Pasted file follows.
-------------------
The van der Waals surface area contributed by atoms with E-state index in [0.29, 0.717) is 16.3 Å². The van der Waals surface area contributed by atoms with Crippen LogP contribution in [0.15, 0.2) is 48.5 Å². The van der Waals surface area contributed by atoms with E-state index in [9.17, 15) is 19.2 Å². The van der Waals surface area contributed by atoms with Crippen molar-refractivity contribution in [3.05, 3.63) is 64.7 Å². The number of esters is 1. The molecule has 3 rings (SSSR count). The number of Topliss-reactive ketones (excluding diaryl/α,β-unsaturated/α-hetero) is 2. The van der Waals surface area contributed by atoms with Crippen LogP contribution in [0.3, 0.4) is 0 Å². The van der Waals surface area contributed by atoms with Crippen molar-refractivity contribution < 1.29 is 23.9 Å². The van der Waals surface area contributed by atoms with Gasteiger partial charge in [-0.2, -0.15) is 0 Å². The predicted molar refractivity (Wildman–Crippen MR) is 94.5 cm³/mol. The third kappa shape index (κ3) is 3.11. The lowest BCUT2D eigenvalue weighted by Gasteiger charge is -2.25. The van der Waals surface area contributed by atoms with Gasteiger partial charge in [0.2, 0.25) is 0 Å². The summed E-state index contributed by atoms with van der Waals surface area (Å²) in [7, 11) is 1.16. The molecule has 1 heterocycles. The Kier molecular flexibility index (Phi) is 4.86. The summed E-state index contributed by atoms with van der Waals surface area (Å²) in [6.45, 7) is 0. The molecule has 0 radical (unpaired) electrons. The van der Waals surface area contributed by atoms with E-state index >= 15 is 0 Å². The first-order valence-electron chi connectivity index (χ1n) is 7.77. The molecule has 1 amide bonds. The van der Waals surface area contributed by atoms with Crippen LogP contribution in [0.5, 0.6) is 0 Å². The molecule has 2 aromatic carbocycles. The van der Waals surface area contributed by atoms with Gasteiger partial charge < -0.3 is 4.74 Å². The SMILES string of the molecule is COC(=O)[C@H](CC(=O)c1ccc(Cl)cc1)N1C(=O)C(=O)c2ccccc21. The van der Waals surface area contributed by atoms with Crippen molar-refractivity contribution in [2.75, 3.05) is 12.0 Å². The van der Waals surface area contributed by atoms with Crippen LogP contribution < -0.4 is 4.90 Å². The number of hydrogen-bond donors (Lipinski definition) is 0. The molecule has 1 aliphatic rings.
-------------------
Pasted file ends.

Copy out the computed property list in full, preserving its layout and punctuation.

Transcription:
The van der Waals surface area contributed by atoms with E-state index in [0.29, 0.717) is 16.3 Å². The van der Waals surface area contributed by atoms with Crippen LogP contribution in [0.15, 0.2) is 48.5 Å². The van der Waals surface area contributed by atoms with E-state index in [9.17, 15) is 19.2 Å². The van der Waals surface area contributed by atoms with Crippen molar-refractivity contribution in [3.05, 3.63) is 64.7 Å². The number of esters is 1. The molecule has 3 rings (SSSR count). The number of Topliss-reactive ketones (excluding diaryl/α,β-unsaturated/α-hetero) is 2. The van der Waals surface area contributed by atoms with Crippen LogP contribution in [0.3, 0.4) is 0 Å². The van der Waals surface area contributed by atoms with Crippen molar-refractivity contribution < 1.29 is 23.9 Å². The van der Waals surface area contributed by atoms with Gasteiger partial charge in [-0.2, -0.15) is 0 Å². The predicted molar refractivity (Wildman–Crippen MR) is 94.5 cm³/mol. The third kappa shape index (κ3) is 3.11. The lowest BCUT2D eigenvalue weighted by Gasteiger charge is -2.25. The van der Waals surface area contributed by atoms with Gasteiger partial charge in [0.2, 0.25) is 0 Å². The summed E-state index contributed by atoms with van der Waals surface area (Å²) in [7, 11) is 1.16. The molecule has 1 heterocycles. The Kier molecular flexibility index (Phi) is 4.86. The summed E-state index contributed by atoms with van der Waals surface area (Å²) in [6.45, 7) is 0. The molecule has 0 radical (unpaired) electrons. The van der Waals surface area contributed by atoms with E-state index >= 15 is 0 Å². The first-order valence-electron chi connectivity index (χ1n) is 7.77. The molecule has 1 amide bonds. The van der Waals surface area contributed by atoms with Crippen LogP contribution in [0.5, 0.6) is 0 Å². The molecule has 2 aromatic carbocycles. The van der Waals surface area contributed by atoms with Gasteiger partial charge < -0.3 is 4.74 Å². The SMILES string of the molecule is COC(=O)[C@H](CC(=O)c1ccc(Cl)cc1)N1C(=O)C(=O)c2ccccc21. The van der Waals surface area contributed by atoms with Crippen molar-refractivity contribution in [2.75, 3.05) is 12.0 Å². The van der Waals surface area contributed by atoms with Crippen LogP contribution < -0.4 is 4.90 Å². The number of hydrogen-bond donors (Lipinski definition) is 0. The molecule has 1 aliphatic rings.